c. In case of a factory involved in a hazardous process: The occupier shall be required to undertake the following:  

i. Maintain health-records or medical records of the workers who are exposed to any chemical, toxic, or other harmful substances which are manufactured, stored, handled or transported. 

ii. Appoint persons who possess prescribed qualifications and experience in handling hazardous substances and are competent to supervise such handling within the factory and to provide all the necessary facilities for protecting the workers at the working place. 

iii. To provide for medical examination of every worker: (A) before assigning a job to such worker; (B) while continuing on the job; and (C) after he has ceased to work at the job, at intervals not exceeding 12 months. 

The OSH Code prohibits employment of contract labour in core activities of an establishment. This means that contract labour: (a) cannot be employed in any activity for which the establishment is set up (“Primary Activity”), and any other activity which is essential or necessary for undertaking such Primary Activity, and (b) can be employed in  non-essential activities (if the establishment is not set up for such activity), such as, inter alia, sanitation works, canteen, housekeeping, loading and unloading etc.  


However, establishments can employ contract labour in Primary Activities under the following circumstances: 


i. The normal functioning of such establishment is ordinarily through contract labour. 

ii. The Primary Activities of such establishment do not require full-time workers for the major portion of the working hours in a day or longer periods.  

iii. Sudden increase of volume of work while undertaking Primary Activities and requirement of such work is to be accomplished in a specified time. 


Accordingly, the employer will need to manage and employ a mix of all the categories of the workforce in order to undertake the Primary Activities as well as non-essential activities of the establishment. The employer can primarily engage contract labour for its non-essential activities, except for the specific circumstances allowed under the OSH Code.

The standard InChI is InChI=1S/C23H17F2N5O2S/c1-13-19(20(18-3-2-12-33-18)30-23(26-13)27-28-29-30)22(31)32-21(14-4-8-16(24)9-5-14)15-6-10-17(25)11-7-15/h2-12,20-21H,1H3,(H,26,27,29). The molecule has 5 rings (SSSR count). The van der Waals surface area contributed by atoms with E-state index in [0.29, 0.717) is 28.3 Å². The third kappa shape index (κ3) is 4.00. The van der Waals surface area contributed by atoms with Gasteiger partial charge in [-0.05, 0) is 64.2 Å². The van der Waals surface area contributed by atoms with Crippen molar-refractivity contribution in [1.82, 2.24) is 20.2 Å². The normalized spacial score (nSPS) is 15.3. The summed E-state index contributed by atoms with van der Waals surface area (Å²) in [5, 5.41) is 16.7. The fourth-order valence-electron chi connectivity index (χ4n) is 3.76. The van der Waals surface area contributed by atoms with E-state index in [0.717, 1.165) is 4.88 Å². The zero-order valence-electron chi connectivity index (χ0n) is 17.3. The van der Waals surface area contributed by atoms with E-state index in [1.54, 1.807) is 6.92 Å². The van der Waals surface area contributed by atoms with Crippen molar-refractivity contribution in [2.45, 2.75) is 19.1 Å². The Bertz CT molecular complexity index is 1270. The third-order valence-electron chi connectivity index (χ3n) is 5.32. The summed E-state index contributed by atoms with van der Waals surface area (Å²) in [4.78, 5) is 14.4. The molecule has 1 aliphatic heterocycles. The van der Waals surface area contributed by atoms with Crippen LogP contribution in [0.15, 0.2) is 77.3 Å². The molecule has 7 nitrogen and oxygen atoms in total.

The IR Code provides for a new feature of recognition of a negotiating union and negotiating council, as the case may be, in an industrial establishment by an employer for the purpose of negotiations. A negotiating union or negotiating council will ease the process of negotiation with the management of the establishment. The concept of negotiating union or negotiating council, as the case may be, has been explained by way of the following flow chart: 



The new definition of ‘wages’ under the Code on Wages, 2019 brings uniformity in calculating wages for the purpose of contributions like bonus, employee state insurance, employee provident fund and gratuity, which, under the extant laws, were calculated on the basis of varied definitions of wages. Due to the differing practices adopted for computation of the ‘base amount’ on which social security benefits are provided, this base amount ranges from 35-50% of the total wages earned. However, with the new definition of wages, the inclusion components may have to be revised and social security obligations of the employers are to be discharged on 50% of the total wages earned. This may result in a higher outflow for employers and a lesser take-home for employees. Overall, the new definition of wages is expected to result in a sizeable financial impact on the employer.